The Globalization of English and the English Language Classroom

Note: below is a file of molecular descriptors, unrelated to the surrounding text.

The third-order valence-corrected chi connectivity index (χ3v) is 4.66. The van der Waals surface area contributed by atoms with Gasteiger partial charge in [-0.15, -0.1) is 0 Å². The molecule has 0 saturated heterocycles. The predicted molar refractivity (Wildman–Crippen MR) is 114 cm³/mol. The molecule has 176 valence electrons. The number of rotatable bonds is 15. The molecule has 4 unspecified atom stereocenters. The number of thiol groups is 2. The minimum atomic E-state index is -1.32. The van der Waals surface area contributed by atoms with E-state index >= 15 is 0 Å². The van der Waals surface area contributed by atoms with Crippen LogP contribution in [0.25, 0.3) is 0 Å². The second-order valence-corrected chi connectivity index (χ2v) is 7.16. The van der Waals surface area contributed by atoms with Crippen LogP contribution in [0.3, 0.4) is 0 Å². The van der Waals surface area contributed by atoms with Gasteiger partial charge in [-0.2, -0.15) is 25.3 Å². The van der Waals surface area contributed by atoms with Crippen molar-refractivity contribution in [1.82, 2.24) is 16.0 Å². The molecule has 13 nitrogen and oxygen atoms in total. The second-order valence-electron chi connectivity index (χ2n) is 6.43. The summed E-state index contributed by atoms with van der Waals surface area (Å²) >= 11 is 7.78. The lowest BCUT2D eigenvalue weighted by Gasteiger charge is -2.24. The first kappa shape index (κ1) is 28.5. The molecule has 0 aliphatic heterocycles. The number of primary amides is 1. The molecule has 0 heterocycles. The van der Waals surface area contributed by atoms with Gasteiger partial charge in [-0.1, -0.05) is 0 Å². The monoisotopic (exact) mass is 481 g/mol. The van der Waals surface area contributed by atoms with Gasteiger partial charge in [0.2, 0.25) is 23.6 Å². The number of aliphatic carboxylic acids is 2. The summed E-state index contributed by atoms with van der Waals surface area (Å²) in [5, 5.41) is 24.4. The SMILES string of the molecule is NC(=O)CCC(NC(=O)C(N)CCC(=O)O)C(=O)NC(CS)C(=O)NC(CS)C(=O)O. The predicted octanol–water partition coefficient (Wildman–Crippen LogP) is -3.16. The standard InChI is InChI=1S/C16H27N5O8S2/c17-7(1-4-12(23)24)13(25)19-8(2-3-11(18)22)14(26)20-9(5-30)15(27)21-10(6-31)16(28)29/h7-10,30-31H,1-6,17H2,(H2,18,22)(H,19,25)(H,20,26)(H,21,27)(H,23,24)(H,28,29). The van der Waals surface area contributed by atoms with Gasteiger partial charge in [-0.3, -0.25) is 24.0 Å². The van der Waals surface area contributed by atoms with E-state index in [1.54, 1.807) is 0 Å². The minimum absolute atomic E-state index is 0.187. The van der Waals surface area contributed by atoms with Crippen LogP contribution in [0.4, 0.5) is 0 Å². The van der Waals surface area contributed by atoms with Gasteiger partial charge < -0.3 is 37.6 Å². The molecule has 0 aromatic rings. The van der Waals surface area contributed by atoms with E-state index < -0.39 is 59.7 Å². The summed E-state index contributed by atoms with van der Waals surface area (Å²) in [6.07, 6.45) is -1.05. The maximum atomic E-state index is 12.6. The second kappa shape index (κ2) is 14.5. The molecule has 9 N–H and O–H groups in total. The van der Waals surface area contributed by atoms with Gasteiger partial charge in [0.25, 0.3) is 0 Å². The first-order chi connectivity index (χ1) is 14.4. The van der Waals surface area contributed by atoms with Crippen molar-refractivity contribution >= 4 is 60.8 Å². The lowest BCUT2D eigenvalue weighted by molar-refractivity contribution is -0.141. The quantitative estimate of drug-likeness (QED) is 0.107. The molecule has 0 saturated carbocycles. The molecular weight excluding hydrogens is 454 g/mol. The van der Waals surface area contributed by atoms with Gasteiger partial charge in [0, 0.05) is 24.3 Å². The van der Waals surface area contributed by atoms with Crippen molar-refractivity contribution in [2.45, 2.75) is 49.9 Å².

The term ‘the globalization of English’ can be interpreted in at least three ways. It can refer to the increasing intrusion of the English language into the lives of town and city dwellers all over the world. This is a worrying phenomenon. Not only does it threaten to contaminate or wipe out local languages and cultures, but it also skews the socio-economic order in favour of those who are proficient in English. How should the non English-speaking world react? The globalization of English can also refer to the rapid spread of English as a second and foreign language. The world's non-native speaker (NNS) to native speaker (NS) ratio for English is estimated to be between 2 to 1 and 4 to 1. With this preponderance of NNS speakers of English, it seems clear that NNS–NNS communication is far more common than NS–NS or NNS–NS communication; in other words, English used as a lingua franca (ELF) is by far the most common form of English in the world today. But can ELF be considered a variety of English in its own right? Descriptions of World Englishes normally follow geographical classification into ‘inner circle’ countries (where English is generally the L1), ‘outer circle’ countries (where English plays an institutional role as an L2), and ‘expanding circle’ countries (where English is learnt as a foreign language). Inner circle Englishes have been described and codified, and outer circle varieties are also in the process of standardizing. Should learners in expanding circle countries therefore continue to look upon NS English as their model? Or should they follow the example of outer circle countries and confidently develop their own standards of English based on effective NNS–NNS communication? How much should English teachers around the world know about and even participate in this development? Finally, the globalization of English can refer to changes taking place in all varieties of English due to...
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